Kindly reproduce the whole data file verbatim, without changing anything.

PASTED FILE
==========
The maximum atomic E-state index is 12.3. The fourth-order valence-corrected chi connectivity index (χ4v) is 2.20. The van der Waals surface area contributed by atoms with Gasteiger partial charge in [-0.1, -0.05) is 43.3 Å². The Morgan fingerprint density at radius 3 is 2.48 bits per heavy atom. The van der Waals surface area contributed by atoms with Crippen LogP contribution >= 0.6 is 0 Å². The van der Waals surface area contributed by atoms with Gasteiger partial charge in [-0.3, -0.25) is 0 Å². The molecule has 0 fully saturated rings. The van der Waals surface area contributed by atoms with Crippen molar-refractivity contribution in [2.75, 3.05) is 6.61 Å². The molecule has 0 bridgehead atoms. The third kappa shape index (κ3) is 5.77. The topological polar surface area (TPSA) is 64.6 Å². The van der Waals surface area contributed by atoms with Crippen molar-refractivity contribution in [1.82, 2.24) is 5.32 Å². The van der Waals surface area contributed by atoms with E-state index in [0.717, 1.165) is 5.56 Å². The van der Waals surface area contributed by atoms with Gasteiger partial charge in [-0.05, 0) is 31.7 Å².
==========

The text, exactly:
The maximum atomic E-state index is 12.3. The fourth-order valence-corrected chi connectivity index (χ4v) is 2.20. The van der Waals surface area contributed by atoms with Gasteiger partial charge in [-0.1, -0.05) is 43.3 Å². The Morgan fingerprint density at radius 3 is 2.48 bits per heavy atom. The van der Waals surface area contributed by atoms with Crippen LogP contribution >= 0.6 is 0 Å². The van der Waals surface area contributed by atoms with Gasteiger partial charge in [-0.3, -0.25) is 0 Å². The molecule has 0 fully saturated rings. The van der Waals surface area contributed by atoms with Crippen molar-refractivity contribution in [2.75, 3.05) is 6.61 Å². The molecule has 0 bridgehead atoms. The third kappa shape index (κ3) is 5.77. The topological polar surface area (TPSA) is 64.6 Å². The van der Waals surface area contributed by atoms with Crippen molar-refractivity contribution in [1.82, 2.24) is 5.32 Å². The van der Waals surface area contributed by atoms with E-state index in [0.717, 1.165) is 5.56 Å². The van der Waals surface area contributed by atoms with Gasteiger partial charge in [-0.05, 0) is 31.7 Å².